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Brian Sezter at the Fox, 5 Things To Know
Seventeen years ago eyes rolled when Brian Setzer rolled out the Brian Setzer Orchestra, a 20-piece big band that blended his rockabilly past with the Stray Cats with the then-bourgeoning swing renaissance.
Thanks to hard touring, a well-timed Target ad and, not the least, some great music (including three Grammy Awards), the BSO is still with us and still as vibrant and strong as ever. Setzer and company are on their 14th annual holiday tour, two years on from the release of their third Noel album “Rockin’ Rudolph.” Setzer, 58, still maintains his own career as well, and the Stray Cats still come together on occasion.
One way or another, the Long Island-born guitarist continues to jump, jive an’ wail, and we’re all the better for it...
• Setzer’s take on the BSO’s longevity? “I reckon I just hit something that makes sense to people, I guess,” he says by phone from his current home in Minneapolis. “I know it’s good quality and all that stuff, but somehow it makes sense to people. There’s something magical about that combination, of horns and the big band. Plus what I do with it, with the guitar in front, rocks it out, of course. There’s something about that sound. Luckily, people have related to it, in a way where I don’t have to have any hit records, or I don’t have to do any TV shows or anything. They just want to hear it and they come down every year.”
• He’s always understood those who were skeptical of the Orchestra concept, however. “People didn’t know what a big band was, just like rockabilly,” he explains. “People didn’t even know what that word was. I’m not taking three guys out, I’m taking 18 guys out? I mean, really, there was no way it should’ve even gotten off the ground.”
• Setzer says that making holiday music with the DSO is a unique kind of challenge. “The thing about making the Christmas records is to try and take those songs and make them rock, make them different,” he says. “That’s the challenge with that. I mean, ‘Rudolph the Red Nosed Reindeer,’ what do you do with that? You sang it in kindergarten. That one especially I know when I play it back, everybody loves it. I turn it into some kind of surf, kind of minor-key song. So that’s the challenge with all those songs, to make them your own and to make them different.”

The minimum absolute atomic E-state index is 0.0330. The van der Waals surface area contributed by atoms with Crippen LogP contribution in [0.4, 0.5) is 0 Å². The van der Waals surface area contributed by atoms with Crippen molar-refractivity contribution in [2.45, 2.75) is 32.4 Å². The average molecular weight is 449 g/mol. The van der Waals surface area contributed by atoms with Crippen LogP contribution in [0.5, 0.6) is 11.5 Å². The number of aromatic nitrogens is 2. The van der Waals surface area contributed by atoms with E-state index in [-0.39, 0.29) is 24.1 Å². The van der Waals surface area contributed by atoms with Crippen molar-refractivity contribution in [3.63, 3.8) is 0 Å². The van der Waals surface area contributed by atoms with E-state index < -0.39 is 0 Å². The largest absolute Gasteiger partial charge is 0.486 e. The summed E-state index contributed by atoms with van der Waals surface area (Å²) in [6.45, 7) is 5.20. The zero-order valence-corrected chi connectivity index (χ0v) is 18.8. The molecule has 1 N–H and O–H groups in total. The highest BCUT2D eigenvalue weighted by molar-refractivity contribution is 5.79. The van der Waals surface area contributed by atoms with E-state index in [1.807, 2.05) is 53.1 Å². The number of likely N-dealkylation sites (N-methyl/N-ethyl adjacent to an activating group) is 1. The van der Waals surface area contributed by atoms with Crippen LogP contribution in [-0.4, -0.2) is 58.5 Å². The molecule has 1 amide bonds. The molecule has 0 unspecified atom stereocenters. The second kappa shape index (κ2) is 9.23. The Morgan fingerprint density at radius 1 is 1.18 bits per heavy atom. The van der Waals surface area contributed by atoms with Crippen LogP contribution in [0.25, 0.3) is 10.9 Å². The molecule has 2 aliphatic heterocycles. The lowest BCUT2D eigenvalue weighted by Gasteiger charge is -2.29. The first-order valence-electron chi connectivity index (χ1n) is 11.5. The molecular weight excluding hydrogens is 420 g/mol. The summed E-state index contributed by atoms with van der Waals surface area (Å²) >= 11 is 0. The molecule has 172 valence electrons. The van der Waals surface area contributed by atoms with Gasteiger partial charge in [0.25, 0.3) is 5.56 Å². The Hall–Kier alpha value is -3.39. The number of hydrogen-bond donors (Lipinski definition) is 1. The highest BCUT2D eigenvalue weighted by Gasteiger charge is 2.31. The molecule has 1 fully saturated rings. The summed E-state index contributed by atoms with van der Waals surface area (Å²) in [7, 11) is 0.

• Setzer expects the Stray Cats to strut again, although never as a full-time concern. “I might go out and play with the guys next year for a couple of shows. I think it’d be fun. I’d like to play with the boys again. We grew up together on the same block, the same neighborhood. It’s nice to kind of be able to do what you want when you want; You don’t have to do a tour just to make some bucks.”
• This year marks the 30th anniversary of the film “La Bamba,” in which Setzer portrayed his influence Eddie Cochran. “That was a ton of fun doing that because...talk about going back to the 50s. They shot it at a high school, my scenes,” he recalls. “It was like the whole thing had to be 1956 00 cars, everyone had to be done up like that. It was a lot of fun to do. It could have been a stinker; Luckily it really turned out to be really a good movie. I didn’t have a lot offers to do things after that, but acting is not my thing. I played Eddie Cochran, so that was out of love.”
If You Go:
• The Brian Setzer Orchestra and the Texas Gentleman
• 7:30 p.m. Wednesday, Nov. 15.
• Fox Theatre, 2211 Woodward Ave., Detroit.
• Tickets are $30-$50.
• Call 313-471-6611 or visit 313Presents.com.
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